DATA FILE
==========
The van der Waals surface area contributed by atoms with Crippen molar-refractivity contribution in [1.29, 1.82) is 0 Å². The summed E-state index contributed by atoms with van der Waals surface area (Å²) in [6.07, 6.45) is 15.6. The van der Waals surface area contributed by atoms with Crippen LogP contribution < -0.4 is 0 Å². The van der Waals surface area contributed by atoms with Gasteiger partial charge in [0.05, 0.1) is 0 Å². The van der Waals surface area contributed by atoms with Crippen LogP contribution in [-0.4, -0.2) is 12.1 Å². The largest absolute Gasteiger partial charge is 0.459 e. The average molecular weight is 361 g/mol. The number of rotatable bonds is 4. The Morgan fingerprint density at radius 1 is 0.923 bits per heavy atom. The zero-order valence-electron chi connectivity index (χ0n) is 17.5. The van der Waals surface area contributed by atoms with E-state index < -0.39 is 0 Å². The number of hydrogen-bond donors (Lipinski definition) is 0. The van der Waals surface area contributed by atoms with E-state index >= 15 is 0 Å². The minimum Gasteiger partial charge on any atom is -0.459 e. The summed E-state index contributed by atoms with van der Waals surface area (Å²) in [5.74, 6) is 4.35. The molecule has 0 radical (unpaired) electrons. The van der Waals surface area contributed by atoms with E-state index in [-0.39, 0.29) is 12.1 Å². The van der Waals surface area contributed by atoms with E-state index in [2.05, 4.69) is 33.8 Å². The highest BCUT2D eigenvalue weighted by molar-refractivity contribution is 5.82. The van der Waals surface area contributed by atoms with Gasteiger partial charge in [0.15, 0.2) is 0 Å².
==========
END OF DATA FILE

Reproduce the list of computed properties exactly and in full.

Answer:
The van der Waals surface area contributed by atoms with Crippen molar-refractivity contribution in [1.29, 1.82) is 0 Å². The summed E-state index contributed by atoms with van der Waals surface area (Å²) in [6.07, 6.45) is 15.6. The van der Waals surface area contributed by atoms with Crippen LogP contribution < -0.4 is 0 Å². The van der Waals surface area contributed by atoms with Gasteiger partial charge in [0.05, 0.1) is 0 Å². The van der Waals surface area contributed by atoms with Crippen LogP contribution in [-0.4, -0.2) is 12.1 Å². The largest absolute Gasteiger partial charge is 0.459 e. The average molecular weight is 361 g/mol. The number of rotatable bonds is 4. The Morgan fingerprint density at radius 1 is 0.923 bits per heavy atom. The zero-order valence-electron chi connectivity index (χ0n) is 17.5. The van der Waals surface area contributed by atoms with E-state index < -0.39 is 0 Å². The number of hydrogen-bond donors (Lipinski definition) is 0. The van der Waals surface area contributed by atoms with E-state index >= 15 is 0 Å². The minimum Gasteiger partial charge on any atom is -0.459 e. The summed E-state index contributed by atoms with van der Waals surface area (Å²) in [5.74, 6) is 4.35. The molecule has 0 radical (unpaired) electrons. The van der Waals surface area contributed by atoms with E-state index in [-0.39, 0.29) is 12.1 Å². The van der Waals surface area contributed by atoms with E-state index in [2.05, 4.69) is 33.8 Å². The highest BCUT2D eigenvalue weighted by molar-refractivity contribution is 5.82. The van der Waals surface area contributed by atoms with Gasteiger partial charge in [0.15, 0.2) is 0 Å².